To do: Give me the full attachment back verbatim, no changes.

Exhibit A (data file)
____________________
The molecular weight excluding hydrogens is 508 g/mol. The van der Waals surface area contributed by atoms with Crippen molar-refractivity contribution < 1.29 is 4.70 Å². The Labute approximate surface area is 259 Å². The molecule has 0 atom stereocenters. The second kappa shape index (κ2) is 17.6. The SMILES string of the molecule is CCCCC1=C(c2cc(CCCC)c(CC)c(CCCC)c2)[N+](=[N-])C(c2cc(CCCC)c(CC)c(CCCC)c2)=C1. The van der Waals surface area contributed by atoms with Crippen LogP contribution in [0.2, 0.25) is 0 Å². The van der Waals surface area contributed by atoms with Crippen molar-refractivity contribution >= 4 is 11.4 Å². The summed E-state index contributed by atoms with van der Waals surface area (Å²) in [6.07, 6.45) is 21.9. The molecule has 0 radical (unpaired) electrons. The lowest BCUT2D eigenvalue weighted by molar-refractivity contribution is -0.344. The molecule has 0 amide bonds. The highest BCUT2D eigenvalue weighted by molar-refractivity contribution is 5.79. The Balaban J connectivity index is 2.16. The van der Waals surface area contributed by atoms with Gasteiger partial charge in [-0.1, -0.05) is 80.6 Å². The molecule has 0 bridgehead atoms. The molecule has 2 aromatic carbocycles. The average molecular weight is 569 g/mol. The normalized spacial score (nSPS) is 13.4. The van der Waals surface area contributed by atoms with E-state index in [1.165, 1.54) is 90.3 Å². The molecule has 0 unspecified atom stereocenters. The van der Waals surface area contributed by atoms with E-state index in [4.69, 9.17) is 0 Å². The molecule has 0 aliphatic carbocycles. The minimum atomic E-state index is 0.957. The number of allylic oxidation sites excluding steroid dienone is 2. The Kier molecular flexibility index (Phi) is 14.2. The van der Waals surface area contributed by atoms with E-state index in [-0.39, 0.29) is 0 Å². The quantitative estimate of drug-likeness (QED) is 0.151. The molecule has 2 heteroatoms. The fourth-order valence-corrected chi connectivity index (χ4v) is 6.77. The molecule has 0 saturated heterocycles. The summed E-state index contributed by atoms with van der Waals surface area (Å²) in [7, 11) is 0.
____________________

The molecular weight excluding hydrogens is 508 g/mol. The van der Waals surface area contributed by atoms with Crippen molar-refractivity contribution < 1.29 is 4.70 Å². The Labute approximate surface area is 259 Å². The molecule has 0 atom stereocenters. The second kappa shape index (κ2) is 17.6. The SMILES string of the molecule is CCCCC1=C(c2cc(CCCC)c(CC)c(CCCC)c2)[N+](=[N-])C(c2cc(CCCC)c(CC)c(CCCC)c2)=C1. The van der Waals surface area contributed by atoms with Crippen LogP contribution in [0.2, 0.25) is 0 Å². The van der Waals surface area contributed by atoms with Crippen molar-refractivity contribution >= 4 is 11.4 Å². The summed E-state index contributed by atoms with van der Waals surface area (Å²) in [6.07, 6.45) is 21.9. The molecule has 0 radical (unpaired) electrons. The lowest BCUT2D eigenvalue weighted by molar-refractivity contribution is -0.344. The molecule has 0 amide bonds. The highest BCUT2D eigenvalue weighted by molar-refractivity contribution is 5.79. The Balaban J connectivity index is 2.16. The van der Waals surface area contributed by atoms with Gasteiger partial charge in [-0.1, -0.05) is 80.6 Å². The molecule has 0 bridgehead atoms. The molecule has 2 aromatic carbocycles. The average molecular weight is 569 g/mol. The normalized spacial score (nSPS) is 13.4. The van der Waals surface area contributed by atoms with E-state index in [1.165, 1.54) is 90.3 Å². The molecule has 0 unspecified atom stereocenters. The van der Waals surface area contributed by atoms with E-state index in [4.69, 9.17) is 0 Å². The molecule has 0 aliphatic carbocycles. The minimum atomic E-state index is 0.957. The number of allylic oxidation sites excluding steroid dienone is 2. The Kier molecular flexibility index (Phi) is 14.2. The van der Waals surface area contributed by atoms with E-state index in [-0.39, 0.29) is 0 Å². The quantitative estimate of drug-likeness (QED) is 0.151. The molecule has 2 heteroatoms. The fourth-order valence-corrected chi connectivity index (χ4v) is 6.77. The molecule has 0 saturated heterocycles. The summed E-state index contributed by atoms with van der Waals surface area (Å²) in [7, 11) is 0.